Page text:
January 26, 2016 § 18 Comments
They’re everywhere: beneath freeway overpasses, lining city streets, across from City Hall, the tents, tarps, bedding, and shopping carts letting us know that Los Angeles residents who have no other place to lay their heads have moved in. Although nearly a quarter of our homeless population clusters downtown, there’s not a council district in the city without people in need of permanent housing.
A few facts and figures:
Every two years, the Los Angeles Homeless Services Authority, a joint city-county agency, sends volunteers out over a three day period to survey the unhoused wherever in the county they can be found. Last year’s count identified 25,686 homeless in the city of Los Angeles, a 12% increase over the previous census. While some of these folks had temporary refuge—in their cars, RVs, or shelter beds—nearly 70 percent were on the street. Single adults make up 82% of this population, but nearly 4500 are family members and 197 were unaccompanied minors. Men out-number women 2 to 1.
About one-third are chronically homeless. More than a quarter are 55 or older. Mental illness and/or addictions plague a third of the total population.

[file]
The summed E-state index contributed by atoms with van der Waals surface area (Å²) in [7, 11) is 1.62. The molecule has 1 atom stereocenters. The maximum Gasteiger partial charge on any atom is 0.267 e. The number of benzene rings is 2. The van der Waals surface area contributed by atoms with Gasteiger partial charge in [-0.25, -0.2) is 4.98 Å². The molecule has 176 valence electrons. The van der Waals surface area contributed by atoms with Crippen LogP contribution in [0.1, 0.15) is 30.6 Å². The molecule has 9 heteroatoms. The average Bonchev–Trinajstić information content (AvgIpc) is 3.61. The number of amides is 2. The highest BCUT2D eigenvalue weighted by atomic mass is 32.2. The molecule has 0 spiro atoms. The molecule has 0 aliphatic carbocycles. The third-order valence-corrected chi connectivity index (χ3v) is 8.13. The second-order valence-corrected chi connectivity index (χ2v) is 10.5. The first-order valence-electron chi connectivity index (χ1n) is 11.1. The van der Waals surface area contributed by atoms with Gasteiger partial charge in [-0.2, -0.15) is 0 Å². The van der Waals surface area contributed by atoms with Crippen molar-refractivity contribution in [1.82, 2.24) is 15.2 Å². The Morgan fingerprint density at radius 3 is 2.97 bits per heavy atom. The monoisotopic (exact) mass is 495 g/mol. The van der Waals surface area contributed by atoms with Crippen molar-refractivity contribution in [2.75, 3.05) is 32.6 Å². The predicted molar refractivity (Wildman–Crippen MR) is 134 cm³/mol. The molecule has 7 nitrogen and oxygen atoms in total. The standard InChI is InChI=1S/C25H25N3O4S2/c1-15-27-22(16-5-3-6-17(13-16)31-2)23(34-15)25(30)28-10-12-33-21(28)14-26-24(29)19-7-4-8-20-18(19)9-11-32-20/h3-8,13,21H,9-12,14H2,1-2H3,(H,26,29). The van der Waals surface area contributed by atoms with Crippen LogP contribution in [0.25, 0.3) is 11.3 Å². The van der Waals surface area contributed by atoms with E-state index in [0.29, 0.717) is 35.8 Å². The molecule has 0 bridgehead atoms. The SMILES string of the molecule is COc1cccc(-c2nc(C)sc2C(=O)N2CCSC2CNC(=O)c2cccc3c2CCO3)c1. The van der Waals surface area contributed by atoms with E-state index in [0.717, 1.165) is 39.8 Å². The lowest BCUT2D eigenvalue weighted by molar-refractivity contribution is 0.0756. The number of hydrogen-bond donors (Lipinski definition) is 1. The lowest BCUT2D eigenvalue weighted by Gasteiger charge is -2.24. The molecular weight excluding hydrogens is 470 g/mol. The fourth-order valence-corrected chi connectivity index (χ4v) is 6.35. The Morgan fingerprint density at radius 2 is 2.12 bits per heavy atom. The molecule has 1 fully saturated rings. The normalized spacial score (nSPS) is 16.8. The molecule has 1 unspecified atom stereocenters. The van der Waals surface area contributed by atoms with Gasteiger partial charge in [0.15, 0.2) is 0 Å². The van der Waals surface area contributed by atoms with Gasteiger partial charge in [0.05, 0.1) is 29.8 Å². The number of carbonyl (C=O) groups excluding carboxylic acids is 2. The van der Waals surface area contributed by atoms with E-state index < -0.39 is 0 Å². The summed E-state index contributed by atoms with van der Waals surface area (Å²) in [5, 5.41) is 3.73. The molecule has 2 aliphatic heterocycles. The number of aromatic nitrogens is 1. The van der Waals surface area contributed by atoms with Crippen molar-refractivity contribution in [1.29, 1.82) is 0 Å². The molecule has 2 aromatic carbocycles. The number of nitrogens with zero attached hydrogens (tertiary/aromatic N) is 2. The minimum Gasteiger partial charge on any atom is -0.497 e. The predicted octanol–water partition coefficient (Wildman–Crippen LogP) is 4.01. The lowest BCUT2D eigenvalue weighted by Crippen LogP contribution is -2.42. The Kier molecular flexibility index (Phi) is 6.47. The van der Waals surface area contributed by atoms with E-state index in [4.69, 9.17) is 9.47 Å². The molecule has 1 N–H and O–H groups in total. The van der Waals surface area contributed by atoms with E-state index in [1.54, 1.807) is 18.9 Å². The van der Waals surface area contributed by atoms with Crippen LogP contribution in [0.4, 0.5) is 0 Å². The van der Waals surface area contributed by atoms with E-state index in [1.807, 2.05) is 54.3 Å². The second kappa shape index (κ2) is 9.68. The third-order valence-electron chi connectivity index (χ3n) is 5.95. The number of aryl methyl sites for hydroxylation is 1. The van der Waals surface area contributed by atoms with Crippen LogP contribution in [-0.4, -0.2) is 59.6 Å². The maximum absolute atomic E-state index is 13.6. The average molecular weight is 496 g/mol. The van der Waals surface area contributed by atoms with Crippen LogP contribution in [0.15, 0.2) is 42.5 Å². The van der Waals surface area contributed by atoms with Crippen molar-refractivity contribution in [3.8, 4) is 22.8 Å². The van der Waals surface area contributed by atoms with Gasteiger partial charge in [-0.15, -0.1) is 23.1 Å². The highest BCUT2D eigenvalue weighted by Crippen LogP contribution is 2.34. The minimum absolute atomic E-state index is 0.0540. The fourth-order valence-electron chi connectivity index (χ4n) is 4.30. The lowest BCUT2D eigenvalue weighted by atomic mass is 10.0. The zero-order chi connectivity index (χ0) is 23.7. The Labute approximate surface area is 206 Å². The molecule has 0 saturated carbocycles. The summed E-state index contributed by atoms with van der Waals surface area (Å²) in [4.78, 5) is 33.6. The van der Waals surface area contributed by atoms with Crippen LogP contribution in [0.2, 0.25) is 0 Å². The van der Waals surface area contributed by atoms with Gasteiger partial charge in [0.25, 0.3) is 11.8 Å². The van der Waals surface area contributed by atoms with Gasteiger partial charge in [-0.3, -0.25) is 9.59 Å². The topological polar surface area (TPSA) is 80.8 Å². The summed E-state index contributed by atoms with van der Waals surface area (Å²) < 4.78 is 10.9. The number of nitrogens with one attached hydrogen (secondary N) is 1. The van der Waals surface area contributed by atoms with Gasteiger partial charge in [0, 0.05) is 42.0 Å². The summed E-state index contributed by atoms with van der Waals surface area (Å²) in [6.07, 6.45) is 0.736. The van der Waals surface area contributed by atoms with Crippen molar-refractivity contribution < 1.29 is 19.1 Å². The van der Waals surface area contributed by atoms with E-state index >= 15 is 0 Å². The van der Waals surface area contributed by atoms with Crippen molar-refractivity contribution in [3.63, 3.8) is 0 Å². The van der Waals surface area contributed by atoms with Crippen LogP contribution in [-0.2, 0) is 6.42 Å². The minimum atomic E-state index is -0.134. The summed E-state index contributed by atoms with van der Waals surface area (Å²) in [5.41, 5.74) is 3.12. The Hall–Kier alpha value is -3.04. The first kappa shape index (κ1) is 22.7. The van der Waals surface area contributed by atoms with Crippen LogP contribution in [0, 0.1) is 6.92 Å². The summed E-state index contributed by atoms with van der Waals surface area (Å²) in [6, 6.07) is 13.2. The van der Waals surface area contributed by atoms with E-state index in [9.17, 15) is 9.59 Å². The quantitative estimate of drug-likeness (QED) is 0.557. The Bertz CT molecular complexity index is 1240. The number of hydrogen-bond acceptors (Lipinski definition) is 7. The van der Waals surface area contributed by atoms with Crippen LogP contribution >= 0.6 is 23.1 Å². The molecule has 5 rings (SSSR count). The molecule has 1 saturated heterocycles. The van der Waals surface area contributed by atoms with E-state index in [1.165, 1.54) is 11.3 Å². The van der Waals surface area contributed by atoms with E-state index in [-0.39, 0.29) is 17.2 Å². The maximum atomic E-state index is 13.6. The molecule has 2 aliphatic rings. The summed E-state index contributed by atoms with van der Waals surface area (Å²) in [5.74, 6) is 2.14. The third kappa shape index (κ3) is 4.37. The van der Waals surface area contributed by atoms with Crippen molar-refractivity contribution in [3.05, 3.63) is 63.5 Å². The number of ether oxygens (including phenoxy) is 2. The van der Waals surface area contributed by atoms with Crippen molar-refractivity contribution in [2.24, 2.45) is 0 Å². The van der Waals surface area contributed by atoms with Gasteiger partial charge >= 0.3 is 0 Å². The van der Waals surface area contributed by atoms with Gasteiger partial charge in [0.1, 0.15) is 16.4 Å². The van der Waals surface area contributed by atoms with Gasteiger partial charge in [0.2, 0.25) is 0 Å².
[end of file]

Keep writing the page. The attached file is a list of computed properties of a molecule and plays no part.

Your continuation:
Almost half of the homeless are African-American, but overall, the disadvantaged in our county are a rainbow of white (22%) and Latino (21%) with small populations of Native Americans, Asian-Americans, and Pacific Islanders.
Veterans account for 11% of the total.
I guess a lot of residents have been complaining to City Council members and other officials that “Something ought to be done,” because Silverlake’s Neighborhood Council recently held a town hall on homelessness with an array of government representatives, service providers, and advocates. Judging from questions directed to panel members, “something” can mean either “How do we get those people out of our neighborhood” or “Let’s get these folks humanely housed.”
Big, beefy white guys make me nervous so I not did not have high hopes for the meeting when I entered the town hall venue and found a half-dozen LAPD officers back slapping and glad-handing.
Which, I later recognized, is just as unfair a prejudice as the sort many residents have towards people camped out on the street. What I learned from the Senior Lead Officers of Northeast and Ramparts Divisions is that police officers are the front line in the homeless crisis. They actually know these individuals, where they hang out, what they’re up to. They work within limitations placed on them by lawsuits over seizure of property. They know that the solution is not more policing, but political will to house every resident.